Davis says that in every case, indigenous people are being driven to extinction by identifiable forces. "And that's actually a very optimistic observation because it suggests that if human beings are the agents of cultural destruction, we can be the facilitators of cultural survival."
"When people lose the comfort of tradition and feel these kinds of pressures of intense change that can provoke a sense of disappointment, disaffection, alienation, you get very strange movements emerging that can be very dangerous. Al-Qaeda is one of these kinds of fantasy movements that invoke a world of Islam that never existed but has to be presumed to have existed for those who are trying to rationalize the humiliation of all these years of chaos in the Middle East. Maintaining the integrity of culture is not an act of sentimentality; it's not an act of nostalgia, its much more than an act of human rights. It's about maintaining the integrity of civilization itself," he said.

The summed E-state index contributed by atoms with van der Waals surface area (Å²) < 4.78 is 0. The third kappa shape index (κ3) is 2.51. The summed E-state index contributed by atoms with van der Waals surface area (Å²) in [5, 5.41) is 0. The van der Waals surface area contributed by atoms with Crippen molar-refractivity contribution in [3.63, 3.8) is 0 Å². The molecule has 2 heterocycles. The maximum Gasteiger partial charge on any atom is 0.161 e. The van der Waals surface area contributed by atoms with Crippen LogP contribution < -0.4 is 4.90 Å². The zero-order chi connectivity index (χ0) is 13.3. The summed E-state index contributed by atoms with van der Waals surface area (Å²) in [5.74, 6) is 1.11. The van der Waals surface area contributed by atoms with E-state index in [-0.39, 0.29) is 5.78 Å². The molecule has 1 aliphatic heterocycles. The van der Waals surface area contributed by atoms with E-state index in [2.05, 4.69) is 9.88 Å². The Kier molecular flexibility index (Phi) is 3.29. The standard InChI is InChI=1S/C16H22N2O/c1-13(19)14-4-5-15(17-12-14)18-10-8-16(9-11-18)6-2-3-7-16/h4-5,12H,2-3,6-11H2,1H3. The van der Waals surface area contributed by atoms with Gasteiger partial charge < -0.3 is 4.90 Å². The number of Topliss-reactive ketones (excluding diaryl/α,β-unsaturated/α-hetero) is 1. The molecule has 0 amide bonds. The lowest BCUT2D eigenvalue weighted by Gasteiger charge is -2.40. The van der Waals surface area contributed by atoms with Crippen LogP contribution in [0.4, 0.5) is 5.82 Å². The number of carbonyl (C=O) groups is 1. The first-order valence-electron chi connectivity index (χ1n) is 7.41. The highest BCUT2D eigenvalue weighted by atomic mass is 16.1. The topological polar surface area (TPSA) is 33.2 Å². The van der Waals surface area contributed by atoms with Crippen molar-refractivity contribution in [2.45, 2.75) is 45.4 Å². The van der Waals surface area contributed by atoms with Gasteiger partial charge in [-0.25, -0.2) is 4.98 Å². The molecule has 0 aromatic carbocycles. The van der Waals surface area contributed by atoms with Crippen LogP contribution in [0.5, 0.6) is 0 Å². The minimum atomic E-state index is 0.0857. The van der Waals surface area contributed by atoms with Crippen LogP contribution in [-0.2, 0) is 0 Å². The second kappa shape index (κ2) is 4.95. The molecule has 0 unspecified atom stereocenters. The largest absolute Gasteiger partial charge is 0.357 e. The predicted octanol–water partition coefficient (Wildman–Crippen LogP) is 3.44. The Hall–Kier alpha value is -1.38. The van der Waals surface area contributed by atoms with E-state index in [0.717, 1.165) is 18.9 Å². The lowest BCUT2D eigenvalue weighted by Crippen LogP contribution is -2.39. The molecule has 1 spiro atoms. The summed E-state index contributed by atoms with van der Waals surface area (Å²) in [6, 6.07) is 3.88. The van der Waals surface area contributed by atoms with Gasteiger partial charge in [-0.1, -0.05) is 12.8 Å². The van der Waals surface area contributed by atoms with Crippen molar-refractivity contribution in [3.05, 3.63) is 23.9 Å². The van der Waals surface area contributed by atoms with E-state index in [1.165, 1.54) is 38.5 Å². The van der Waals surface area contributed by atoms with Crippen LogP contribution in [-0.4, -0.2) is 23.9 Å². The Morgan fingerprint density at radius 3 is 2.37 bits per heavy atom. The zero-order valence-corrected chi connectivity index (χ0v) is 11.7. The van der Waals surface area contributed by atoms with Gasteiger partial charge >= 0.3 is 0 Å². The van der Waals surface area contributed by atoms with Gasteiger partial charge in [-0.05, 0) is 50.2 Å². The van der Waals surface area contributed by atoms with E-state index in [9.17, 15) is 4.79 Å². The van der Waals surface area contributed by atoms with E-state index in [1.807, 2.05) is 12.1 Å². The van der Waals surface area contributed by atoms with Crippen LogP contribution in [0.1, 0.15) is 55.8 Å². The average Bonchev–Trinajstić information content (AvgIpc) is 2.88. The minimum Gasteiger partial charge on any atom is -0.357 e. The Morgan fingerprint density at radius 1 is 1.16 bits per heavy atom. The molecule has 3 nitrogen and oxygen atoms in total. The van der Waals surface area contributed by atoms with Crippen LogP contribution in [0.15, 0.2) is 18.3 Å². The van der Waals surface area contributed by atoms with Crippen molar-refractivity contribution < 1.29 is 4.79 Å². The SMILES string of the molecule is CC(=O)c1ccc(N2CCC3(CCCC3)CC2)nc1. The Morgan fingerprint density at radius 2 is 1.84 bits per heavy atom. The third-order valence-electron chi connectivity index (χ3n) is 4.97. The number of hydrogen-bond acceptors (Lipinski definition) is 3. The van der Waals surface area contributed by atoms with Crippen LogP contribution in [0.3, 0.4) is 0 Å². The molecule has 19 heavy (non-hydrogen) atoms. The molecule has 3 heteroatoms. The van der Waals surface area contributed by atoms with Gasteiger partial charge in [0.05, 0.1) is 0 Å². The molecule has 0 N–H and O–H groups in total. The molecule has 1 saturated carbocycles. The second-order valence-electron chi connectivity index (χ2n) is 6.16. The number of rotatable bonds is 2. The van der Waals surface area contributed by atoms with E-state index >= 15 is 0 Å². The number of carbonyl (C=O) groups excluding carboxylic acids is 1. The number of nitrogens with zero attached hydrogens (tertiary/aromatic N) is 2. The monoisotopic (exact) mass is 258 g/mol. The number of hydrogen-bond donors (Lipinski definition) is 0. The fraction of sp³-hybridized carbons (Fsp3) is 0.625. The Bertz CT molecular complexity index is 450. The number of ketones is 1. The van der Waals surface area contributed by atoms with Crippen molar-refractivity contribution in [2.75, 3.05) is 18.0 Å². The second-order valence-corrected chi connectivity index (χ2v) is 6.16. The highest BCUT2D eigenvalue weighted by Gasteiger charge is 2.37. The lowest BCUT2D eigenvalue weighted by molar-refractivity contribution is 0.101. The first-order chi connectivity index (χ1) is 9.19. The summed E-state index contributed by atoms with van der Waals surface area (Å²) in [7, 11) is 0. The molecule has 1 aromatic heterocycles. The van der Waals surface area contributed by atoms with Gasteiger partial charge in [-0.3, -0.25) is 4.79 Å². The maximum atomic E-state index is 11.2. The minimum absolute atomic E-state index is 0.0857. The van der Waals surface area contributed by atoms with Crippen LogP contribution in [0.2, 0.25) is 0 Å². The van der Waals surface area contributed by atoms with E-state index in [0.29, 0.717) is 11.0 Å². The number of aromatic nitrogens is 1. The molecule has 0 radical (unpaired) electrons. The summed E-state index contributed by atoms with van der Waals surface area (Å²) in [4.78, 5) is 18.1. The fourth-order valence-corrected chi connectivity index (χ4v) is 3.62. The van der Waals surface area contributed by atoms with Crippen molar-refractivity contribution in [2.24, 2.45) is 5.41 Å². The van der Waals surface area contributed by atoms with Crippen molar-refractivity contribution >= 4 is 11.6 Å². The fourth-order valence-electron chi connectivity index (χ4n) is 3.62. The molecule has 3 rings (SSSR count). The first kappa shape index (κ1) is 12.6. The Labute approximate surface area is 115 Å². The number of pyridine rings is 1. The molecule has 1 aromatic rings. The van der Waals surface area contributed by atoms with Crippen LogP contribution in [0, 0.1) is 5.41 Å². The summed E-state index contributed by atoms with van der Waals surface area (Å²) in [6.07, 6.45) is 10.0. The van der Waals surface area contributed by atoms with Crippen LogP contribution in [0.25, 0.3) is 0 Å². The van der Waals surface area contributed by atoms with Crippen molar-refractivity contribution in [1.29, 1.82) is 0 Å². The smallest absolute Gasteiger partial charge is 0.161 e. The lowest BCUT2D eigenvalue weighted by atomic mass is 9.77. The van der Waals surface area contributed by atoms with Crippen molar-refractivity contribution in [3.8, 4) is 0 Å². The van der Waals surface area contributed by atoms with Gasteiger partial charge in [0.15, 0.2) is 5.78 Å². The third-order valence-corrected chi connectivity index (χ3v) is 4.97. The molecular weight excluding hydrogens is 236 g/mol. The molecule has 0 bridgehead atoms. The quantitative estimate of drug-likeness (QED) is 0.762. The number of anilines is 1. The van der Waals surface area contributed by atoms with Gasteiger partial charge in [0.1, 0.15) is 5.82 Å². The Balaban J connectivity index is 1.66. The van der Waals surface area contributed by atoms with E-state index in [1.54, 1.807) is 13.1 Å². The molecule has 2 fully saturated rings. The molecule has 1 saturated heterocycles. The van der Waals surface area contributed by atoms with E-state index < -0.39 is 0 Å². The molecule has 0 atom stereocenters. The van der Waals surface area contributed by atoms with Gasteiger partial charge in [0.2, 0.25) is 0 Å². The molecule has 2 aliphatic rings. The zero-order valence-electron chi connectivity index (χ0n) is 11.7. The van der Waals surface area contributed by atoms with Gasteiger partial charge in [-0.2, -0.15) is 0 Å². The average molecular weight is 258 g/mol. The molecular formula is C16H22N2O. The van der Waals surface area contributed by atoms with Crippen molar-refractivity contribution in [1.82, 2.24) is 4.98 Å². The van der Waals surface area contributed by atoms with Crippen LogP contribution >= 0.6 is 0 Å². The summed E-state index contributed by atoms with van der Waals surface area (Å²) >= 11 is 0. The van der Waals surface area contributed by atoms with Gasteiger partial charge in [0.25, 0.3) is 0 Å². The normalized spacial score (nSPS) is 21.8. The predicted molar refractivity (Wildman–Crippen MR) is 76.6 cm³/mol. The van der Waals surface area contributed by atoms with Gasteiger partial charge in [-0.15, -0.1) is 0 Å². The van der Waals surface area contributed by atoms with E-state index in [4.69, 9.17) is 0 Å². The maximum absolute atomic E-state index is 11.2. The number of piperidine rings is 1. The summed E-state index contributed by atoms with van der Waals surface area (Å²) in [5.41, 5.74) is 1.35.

He cites, for example, in the immediate wake of the Sept. 11 terrorist attacks on the US, a meeting of 4,000 anthropologists from the American Anthropological Association was held in Washington DC where the primary topic of discussion was the attack on the Twin Towers.
"The entire gathering earned a single line in the Washington Post, in the gossip section, that basically said 'the nut cases are in town,'" he said. "And who is more remiss: the government for not having the ability to listen to the one profession that could have explained what was going on or the profession for not having the ability to communicate effectively with the world at large?"